Are you ready to be a property manager?

I vividly remember getting a call at 10 pm about a water leak in one of my rental properties.  I was six months pregnant with twins and my husband wasn’t home.  As the property manager, I had to trot over to the property in the middle of the night, shut off the water, and poke holes in the ceiling to release the trapped water.  I spent many hours over the next couple days dealing with this problem.  Although this was not a regular occurrence, the more properties you have, the more likely you are to encounter an issue like this.

Another issue to consider is tenant conflict resolution.  You meet a lot of people as a property manager.  Some are friendly, honest, and respectful; some not so much.  A good tenant verification process will screen out most of the bad tenants, but not all.  I have experience dealing with complaints about tenant domestic disputes, tenants who wreck the place but try and blame it on me or refuse to pay for their damage, and tenants who want to break their lease in the middle of the winter.  All these tenants know your phone number, your email, and your home address.

In the end, this question comes to the same resolution.  Always plan for a property manager, since plans can change and eventually you may no longer wish to do it yourself.

Do you know how to manage the risks in real estate investing? 

Risk comes from not knowing what you’re doing.’ – Warren Buffett

Real estate investing isn’t a big risk if you are in it for the long haul.  However, a lot of real estate investors have the mindset to become a millionaire overnight and end up chasing after the money in high-risk investments.  High-risk investments include no-money-down schemes, over leveraging, get-rich-quick investing strategies, and buying properties based on speculation that end up being money pits.  Managing risk means knowing what you are doing.  A sophisticated real estate investor spends a significant amount of time learning, reading, networking with like-minded investors, and evolving their investment techniques and procedures.  If this isn’t for you, then learn to leverage this expertise with someone you trust who treats real estate investing as a business.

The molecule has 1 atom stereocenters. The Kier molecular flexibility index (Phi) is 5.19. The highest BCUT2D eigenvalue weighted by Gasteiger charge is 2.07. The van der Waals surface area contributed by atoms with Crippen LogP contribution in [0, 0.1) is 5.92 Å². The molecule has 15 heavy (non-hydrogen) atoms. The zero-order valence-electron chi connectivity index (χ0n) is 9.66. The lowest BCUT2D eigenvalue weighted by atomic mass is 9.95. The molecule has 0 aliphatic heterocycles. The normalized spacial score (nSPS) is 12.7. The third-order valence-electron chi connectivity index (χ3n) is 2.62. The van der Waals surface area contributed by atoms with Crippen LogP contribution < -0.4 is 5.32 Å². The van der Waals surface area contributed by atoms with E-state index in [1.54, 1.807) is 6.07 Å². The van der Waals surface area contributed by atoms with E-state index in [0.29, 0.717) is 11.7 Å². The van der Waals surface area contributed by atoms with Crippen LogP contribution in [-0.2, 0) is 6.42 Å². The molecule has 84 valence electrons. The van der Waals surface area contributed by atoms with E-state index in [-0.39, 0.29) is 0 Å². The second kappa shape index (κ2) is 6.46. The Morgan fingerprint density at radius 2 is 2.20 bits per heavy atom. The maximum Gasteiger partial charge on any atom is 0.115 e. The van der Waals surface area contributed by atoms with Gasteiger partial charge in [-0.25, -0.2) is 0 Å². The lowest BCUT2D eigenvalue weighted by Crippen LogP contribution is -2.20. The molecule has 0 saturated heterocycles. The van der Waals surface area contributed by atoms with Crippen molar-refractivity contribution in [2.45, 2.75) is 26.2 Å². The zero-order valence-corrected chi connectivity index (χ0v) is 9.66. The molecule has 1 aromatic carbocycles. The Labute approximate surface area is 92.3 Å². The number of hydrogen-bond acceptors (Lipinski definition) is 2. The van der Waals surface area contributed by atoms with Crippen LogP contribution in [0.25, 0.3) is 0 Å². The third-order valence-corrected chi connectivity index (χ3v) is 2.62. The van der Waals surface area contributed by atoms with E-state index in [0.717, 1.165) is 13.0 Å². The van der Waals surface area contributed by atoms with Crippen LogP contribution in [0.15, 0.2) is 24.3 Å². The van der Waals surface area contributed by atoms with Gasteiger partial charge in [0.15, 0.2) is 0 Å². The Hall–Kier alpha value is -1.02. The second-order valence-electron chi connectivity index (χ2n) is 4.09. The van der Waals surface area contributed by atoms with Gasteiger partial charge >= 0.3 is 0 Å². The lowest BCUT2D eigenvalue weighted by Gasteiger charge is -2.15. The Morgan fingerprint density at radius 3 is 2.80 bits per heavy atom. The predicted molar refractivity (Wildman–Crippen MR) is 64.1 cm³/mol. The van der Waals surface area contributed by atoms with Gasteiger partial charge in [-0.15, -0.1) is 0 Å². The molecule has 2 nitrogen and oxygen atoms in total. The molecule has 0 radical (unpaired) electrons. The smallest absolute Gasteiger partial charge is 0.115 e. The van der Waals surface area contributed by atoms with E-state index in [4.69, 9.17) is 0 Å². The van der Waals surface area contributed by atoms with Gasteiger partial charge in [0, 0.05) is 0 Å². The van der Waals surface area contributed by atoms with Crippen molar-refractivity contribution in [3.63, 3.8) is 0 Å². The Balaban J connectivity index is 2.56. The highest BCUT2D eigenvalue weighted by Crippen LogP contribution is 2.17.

It is ok to answer no to all four questions AND still invest in real estate!! 

There are many ways to invest in real estate and avoid the above “noises’.  If I only knew it was possible, sometimes I wish I could reverse time and start all over again!  For example, I’ve invested in real estate as a silent money partner with another investor I trusted with a proven success record.  It was so worth it and so much easier.

I’ve also invested other people’s money in real estate, providing them turn key solutions and helped their investments grow into double-digit returns.

If you want to invest in real estate but don’t know where to start or just need help, write to me at tracyma@financialnirvanamama.com.